William Katz:  Urgent Agenda




Posted at 7:35 p.m. ET

Rich Lowry has a perceptive piece on the press and John McCain, and the divorce between them.  I think Lowry has a point - the press loved the conservative McCain when they thought he was going to lose.  Now that he's got a solid shot, other factors intervene:

A crucial turning point in the presidential race came when the McCain campaign ended its candidate's habitual informal interactions with the press. The area of the McCain campaign plane where a couch had been installed so the Arizonian could hold court with journalists was cut off with a dark curtain, marking the end of an era.

Since 2000, John McCain had thrived on his irrepressible chattiness with the press, talking about anything reporters wanted for as long as they would listen. The press loved the access and avoided "gotcha" coverage, letting McCain explain any seeming gaffes. The arrangement worked beautifully for both sides -- until McCain became the Republican presidential nominee.

Yeah.  I think a lot of people figured out what was happening.

The enduring scandal of the McCain campaign is that it wants to win. The press had hoped for a harmless, nostalgic loser like Bob Dole in 1996.

This man McCain - he didn't know his place.  Just an old Navy guy; never went to Harvard.

The press turned on McCain with a vengeance as soon as he mocked Barack Obama as a celebrity. Its mood grew still more foul when the McCain campaign took offense at Obama's "lipstick on a pig" jab...

...The lipstick controversy indeed represented a silly bit of grievance-mongering. But had the Obama camp's tendentious interpretation of Bill Clinton's "fairy tale" put-down as a racial slight generated similar push-back from the media? Had Obama's ridiculous depiction of Geraldine Ferraro as a quasi-racist? Had Obama's repeated contention -- with no evidence -- that Republicans were attacking him for looking different?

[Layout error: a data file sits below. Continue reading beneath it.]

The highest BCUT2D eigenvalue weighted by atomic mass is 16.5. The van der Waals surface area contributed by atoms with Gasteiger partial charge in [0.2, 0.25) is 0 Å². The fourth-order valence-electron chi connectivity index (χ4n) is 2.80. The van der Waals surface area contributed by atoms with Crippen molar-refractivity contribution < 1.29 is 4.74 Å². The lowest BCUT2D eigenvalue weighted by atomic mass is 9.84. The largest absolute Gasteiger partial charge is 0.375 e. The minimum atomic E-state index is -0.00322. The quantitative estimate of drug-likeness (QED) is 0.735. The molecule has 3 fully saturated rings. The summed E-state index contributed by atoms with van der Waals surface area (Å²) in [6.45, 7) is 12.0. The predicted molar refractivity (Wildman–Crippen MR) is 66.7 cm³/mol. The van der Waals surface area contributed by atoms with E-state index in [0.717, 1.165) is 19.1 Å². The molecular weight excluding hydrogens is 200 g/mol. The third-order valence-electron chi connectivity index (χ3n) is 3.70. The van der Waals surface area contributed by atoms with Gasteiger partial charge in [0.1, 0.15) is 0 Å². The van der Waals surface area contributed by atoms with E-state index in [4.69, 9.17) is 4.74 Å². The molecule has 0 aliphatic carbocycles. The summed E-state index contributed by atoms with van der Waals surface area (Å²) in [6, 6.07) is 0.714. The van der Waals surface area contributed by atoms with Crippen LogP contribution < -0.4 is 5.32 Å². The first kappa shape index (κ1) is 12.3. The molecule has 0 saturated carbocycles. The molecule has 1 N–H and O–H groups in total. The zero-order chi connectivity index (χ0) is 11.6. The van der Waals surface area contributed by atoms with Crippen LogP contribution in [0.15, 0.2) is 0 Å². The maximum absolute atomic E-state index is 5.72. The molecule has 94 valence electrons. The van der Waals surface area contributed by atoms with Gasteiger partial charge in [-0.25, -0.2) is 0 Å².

Go at it, Rich.  You're onto something here.

When Obama distorted a McCain remark about staying in Iraq for 100 years -- if we were taking no casualties -- into an endorsement of endless war, the media generally tsk-tsked that McCain should be more careful about what he says. Obama just ran an ad saying McCain would cut education funding -- with no evidence.

But how can the media question the campaign of a saint?

What has truly driven the media batty is McCain's selection of Sarah Palin. The first days after her announcement brought gross misreporting and personal smears; followed by a Charlie Gibson interview during which the newscaster appeared disgusted that he even had to talk to such a lowly and unworthy personage; followed by front-page Washington Post and New York Times reports on her tenure in Alaska that were so hostile they left it a mystery why she has an 86 percent approval rating as governor.

But that would mean respecting the views of the common folk.  And, after all, what kind of civilized wine drinker and tofu eater would live in Alaska?  Really.

Palin will forever be a target. A pro-life, pro-gun evangelical with five kids, Palin has made the election even more into a culture war than it was before...

...Whatever affection they still have for McCain is now expressed in self-interested yearning: Where is the McCain of old, the one who could be reliably counted on to lose?

Ouch.  Very good.  And very true.  And don't forget the careerism that goes with this.  You're not going to get very far in the MSM, which is run by the sixties crowd, by being pro-McCain.  For too many in the media, an election campaign is about them, not about the presidency.  It's a far fall from the time, decades ago, when the press refused to photograph FDR in a wheelchair because it was disrespectful to his office.  At least then the media knew who the people had elected.

September 16, 2008.